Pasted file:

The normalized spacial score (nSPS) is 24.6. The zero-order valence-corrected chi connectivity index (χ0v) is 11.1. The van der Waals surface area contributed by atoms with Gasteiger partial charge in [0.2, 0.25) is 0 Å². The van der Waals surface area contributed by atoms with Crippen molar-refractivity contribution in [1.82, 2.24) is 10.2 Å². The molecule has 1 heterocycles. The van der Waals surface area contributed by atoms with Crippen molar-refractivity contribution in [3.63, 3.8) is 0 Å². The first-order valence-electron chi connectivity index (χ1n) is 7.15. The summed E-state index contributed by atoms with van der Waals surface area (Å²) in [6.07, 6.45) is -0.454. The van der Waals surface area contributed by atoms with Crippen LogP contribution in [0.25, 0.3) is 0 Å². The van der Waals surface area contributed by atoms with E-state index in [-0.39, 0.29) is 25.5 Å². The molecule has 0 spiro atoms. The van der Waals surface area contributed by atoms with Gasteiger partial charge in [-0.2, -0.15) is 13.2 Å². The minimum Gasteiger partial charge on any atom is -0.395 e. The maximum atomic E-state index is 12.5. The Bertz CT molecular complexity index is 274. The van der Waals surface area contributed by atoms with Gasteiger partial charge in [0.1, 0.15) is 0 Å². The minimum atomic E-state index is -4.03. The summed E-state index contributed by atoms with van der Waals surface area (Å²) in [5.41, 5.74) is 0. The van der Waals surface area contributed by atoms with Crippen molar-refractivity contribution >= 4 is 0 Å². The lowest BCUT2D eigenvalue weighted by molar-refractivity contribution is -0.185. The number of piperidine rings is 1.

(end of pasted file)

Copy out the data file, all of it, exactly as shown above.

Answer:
The normalized spacial score (nSPS) is 24.6. The zero-order valence-corrected chi connectivity index (χ0v) is 11.1. The van der Waals surface area contributed by atoms with Gasteiger partial charge in [0.2, 0.25) is 0 Å². The van der Waals surface area contributed by atoms with Crippen molar-refractivity contribution in [1.82, 2.24) is 10.2 Å². The molecule has 1 heterocycles. The van der Waals surface area contributed by atoms with Crippen molar-refractivity contribution in [3.63, 3.8) is 0 Å². The first-order valence-electron chi connectivity index (χ1n) is 7.15. The summed E-state index contributed by atoms with van der Waals surface area (Å²) in [6.07, 6.45) is -0.454. The van der Waals surface area contributed by atoms with Crippen LogP contribution in [0.25, 0.3) is 0 Å². The van der Waals surface area contributed by atoms with E-state index in [-0.39, 0.29) is 25.5 Å². The molecule has 0 spiro atoms. The van der Waals surface area contributed by atoms with Gasteiger partial charge in [-0.2, -0.15) is 13.2 Å². The minimum Gasteiger partial charge on any atom is -0.395 e. The maximum atomic E-state index is 12.5. The Bertz CT molecular complexity index is 274. The van der Waals surface area contributed by atoms with Gasteiger partial charge in [0.1, 0.15) is 0 Å². The minimum atomic E-state index is -4.03. The summed E-state index contributed by atoms with van der Waals surface area (Å²) in [5.41, 5.74) is 0. The van der Waals surface area contributed by atoms with Crippen molar-refractivity contribution >= 4 is 0 Å². The lowest BCUT2D eigenvalue weighted by molar-refractivity contribution is -0.185. The number of piperidine rings is 1.